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Major Conflict of Interest with QSSI, the Contractor for the Health Insurance Exchange

Posted Oct 26 2013 12:00am

I have blogged previously about the rocky start for CMS's healthcare insurance exchange (see:  Problems with the ACA Health Portal; Implications for Its Future Success ) in which I discussed the mistake of having the government function as the system integrator which seems to have been far past its level of competence. A new company, QSSI, has now been named as the systems integrator (see: NEW CONTRACTOR: ‘Fixable’ ):

Jeffrey Zients, the former White House budget officer assigned by Obama to fix the mess, said...that QSSI, a Maryland tech company, would serve as the “general contractor” in working to make the website function smoothly by the end of November. The announcement was a shift in tone and strategy for the administration. The federal Centers for Medicare and Medicaid Services (CMS) was the lead agency in overseeing creation of the online site that buckled under the volume of initial visitors following its October 1 launch. QSSI was one of the dozens of contractors working with the government on the project coordinated by CMS, and now has the role of managing the correction efforts, according to Zients.

There's a small problem with this appointment of QSSI. It's owned by UnitedHealth Group which also owns United Healthcare (see: Conflict-of-interest concerns raised as Obama races to implement health reform ). Here's a quote from this latter article from last November when the company had an even smaller role in the development of the web site:

The fast-approaching deadline gives the administration little time to scrutinize private-sector partners [of the health insurance exchange] for conflicts of interest. The purchase of one of these contractors, Quality Software Services, Inc. (QSSI), by UnitedHealth Group, a major healthcare conglomerate, has sparked concerns about a potentially uneven playing field. QSSI, a Maryland-based contractor, in January won a large contract to build a federal data services hub to help run the complex federal health insurance exchange.

Yes, you heard me correctly. The general software contractor now for is owned by the holding company that also owns the largest health insurance company in the country, UnitedHealthcare. Does the fact that UnitedHealthcare seems to be not participating the healthcare exchange, as most other private insurance companies are doing, change the equation (see: UnitedHealth, Aetna and Cigna opt out of California insurance exchange )? For me, the answer is no but here are the details about the insurance exchange in California:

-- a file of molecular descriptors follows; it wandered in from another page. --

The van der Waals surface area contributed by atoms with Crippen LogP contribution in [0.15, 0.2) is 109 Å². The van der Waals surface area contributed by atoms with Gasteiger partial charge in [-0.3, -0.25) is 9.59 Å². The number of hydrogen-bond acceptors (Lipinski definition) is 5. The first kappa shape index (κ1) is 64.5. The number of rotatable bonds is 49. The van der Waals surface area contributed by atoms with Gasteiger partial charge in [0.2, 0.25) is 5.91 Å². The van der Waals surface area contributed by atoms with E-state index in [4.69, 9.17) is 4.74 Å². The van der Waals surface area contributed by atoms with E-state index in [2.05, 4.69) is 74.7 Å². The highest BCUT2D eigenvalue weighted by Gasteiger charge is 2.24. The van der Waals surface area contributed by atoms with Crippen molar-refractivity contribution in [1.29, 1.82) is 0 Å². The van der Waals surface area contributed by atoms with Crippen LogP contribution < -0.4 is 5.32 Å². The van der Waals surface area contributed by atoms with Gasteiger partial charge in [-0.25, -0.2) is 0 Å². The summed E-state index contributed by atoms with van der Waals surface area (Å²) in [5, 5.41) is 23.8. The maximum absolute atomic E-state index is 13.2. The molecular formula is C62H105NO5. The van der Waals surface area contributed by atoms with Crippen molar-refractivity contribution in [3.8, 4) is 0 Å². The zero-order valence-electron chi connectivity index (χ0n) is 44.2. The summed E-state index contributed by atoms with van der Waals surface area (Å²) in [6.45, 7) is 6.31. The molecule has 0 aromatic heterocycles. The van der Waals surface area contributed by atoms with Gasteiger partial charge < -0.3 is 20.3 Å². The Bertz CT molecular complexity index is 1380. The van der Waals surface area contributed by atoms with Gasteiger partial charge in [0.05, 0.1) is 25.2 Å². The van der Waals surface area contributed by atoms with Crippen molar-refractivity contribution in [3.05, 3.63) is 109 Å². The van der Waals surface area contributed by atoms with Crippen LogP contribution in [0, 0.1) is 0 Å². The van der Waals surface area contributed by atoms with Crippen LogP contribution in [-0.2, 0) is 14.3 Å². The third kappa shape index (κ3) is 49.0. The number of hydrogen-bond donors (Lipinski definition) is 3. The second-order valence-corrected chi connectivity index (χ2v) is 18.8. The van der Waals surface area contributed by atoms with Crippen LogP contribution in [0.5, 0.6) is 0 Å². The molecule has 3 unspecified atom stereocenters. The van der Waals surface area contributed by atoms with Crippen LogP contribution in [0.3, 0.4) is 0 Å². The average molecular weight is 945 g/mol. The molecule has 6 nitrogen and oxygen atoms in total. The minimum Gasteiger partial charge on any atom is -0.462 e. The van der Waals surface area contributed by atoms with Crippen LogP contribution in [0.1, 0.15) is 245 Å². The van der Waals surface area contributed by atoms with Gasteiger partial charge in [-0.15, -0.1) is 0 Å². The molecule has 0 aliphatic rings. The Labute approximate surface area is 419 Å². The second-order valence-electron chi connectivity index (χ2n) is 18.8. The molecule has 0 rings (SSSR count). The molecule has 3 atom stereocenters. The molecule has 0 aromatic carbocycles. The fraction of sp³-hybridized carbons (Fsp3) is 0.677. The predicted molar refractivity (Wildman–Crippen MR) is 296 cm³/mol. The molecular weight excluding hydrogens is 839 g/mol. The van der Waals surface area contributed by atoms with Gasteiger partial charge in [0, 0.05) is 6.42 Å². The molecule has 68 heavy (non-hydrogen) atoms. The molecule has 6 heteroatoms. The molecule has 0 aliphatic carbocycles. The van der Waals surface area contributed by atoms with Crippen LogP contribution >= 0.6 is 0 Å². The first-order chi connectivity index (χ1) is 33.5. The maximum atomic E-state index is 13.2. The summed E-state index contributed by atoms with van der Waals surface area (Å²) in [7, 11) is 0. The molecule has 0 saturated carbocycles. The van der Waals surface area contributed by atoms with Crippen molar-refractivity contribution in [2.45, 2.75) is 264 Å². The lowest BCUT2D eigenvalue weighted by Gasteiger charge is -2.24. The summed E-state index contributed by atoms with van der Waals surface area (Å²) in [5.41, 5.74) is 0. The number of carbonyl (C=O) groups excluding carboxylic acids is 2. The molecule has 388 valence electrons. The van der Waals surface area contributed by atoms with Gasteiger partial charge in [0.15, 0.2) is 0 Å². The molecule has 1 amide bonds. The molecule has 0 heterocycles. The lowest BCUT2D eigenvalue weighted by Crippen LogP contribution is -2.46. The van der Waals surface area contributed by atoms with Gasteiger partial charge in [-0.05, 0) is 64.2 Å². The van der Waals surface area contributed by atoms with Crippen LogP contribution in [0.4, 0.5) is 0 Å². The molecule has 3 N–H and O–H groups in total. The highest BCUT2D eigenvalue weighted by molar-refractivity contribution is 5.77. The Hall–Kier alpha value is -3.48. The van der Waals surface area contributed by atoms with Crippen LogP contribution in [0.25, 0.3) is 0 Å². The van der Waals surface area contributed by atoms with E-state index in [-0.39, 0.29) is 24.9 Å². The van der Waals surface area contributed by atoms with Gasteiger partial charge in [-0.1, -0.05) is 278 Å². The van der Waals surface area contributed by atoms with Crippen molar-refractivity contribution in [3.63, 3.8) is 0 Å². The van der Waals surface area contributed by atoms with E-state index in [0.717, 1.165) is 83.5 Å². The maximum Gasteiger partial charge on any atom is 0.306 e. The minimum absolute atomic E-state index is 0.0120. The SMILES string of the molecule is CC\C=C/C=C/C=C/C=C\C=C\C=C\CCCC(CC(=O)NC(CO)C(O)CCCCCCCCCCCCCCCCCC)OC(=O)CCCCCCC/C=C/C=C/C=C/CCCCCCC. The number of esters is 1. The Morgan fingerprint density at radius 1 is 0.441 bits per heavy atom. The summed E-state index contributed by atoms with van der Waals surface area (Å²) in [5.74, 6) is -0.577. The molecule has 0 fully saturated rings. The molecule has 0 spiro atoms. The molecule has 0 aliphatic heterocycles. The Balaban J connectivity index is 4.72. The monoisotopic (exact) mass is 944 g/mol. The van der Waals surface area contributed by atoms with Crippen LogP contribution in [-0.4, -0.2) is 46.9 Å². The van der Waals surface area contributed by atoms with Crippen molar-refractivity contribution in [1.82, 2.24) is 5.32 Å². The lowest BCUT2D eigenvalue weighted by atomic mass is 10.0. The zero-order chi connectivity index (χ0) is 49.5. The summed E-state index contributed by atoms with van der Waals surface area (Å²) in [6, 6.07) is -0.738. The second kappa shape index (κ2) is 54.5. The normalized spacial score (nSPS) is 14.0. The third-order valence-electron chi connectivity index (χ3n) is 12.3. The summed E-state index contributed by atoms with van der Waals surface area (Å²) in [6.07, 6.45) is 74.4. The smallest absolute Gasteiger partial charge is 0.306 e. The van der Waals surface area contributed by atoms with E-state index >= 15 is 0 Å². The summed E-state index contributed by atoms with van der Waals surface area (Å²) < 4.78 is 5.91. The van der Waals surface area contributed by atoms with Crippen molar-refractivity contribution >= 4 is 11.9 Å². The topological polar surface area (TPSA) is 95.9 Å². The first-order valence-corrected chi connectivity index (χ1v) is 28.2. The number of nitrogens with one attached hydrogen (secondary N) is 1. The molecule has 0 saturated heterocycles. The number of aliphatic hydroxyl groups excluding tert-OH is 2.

UnitedHealth, Aetna and Cigna are small players now in California's individual health insurance market. More of their business is focused on large employers, where most Californians receive their health coverage. But the companies signaled a wait-and-see approach on these new government-run marketplaces.

I have little enthusiasm for UnitedHealthcare or any of its sibling companies. I have blogged previously about some of the major ethical lapses of the company (see: UnitedHealth Threatens to Fine Doctors for Sending Specimens to Quest ; UnitedHealth Settles Suit with New York Attorney General CuomoAnother Look at UCR Rates as They Affect Healthcare Consumers ). UnitedHealthcare agreed in 2009 to settle a suit brought by Andrew Cuomo, the attorney general of New York. The company was described by Cuomo's office as having engaged in "a scheme to defraud consumers" of hundreds of millions of dollars over the last decade." It owned a company called Ingenix that set UCR rates for healthcare reimbursement. In short, one of the UnitedHealth Group companies established reimbursement rates that were then later used to compensate another of its companies. As part of the settlement, UnitedHealthcare Group agreed to pay $50 million to fund a nonprofit company to create a new, independent database to replace Ingenix’s and “educate health care consumers more directly about market prices for health care services.”

QSSI also does not seem to have a squeaky clean reputation so it should feel comfortable in the UnitedHealth Group (see:  Obamacare exchange contractors had past security lapses ). 

[QSSI] is also charged with helping the Centers for Medicare and Medicaid Services (CMS) maintain and administer the data hub. The company in June [of 2013] was the subject of an audit report by the U.S. Department of Health and Human Services Inspector General for failing to adhere to federal government security standards in delivering, what appears to be unrelated, IT testing services for the CMS.The 16-page report noted that the systems QSSI used for testing purposes at CMS did not include controls for protecting against misuse of USB ports and devices as required by the CMS.

Let me make just one more observation. The Obama administration seems to be heading into a political squall powered by the enraged geek establishment and media. You can kill terrorists with drones but you can't f**k up a web site. As this high-tech controversy plays out, the bad blood between the Democrats and Republicans will seem like a child's tea party. 

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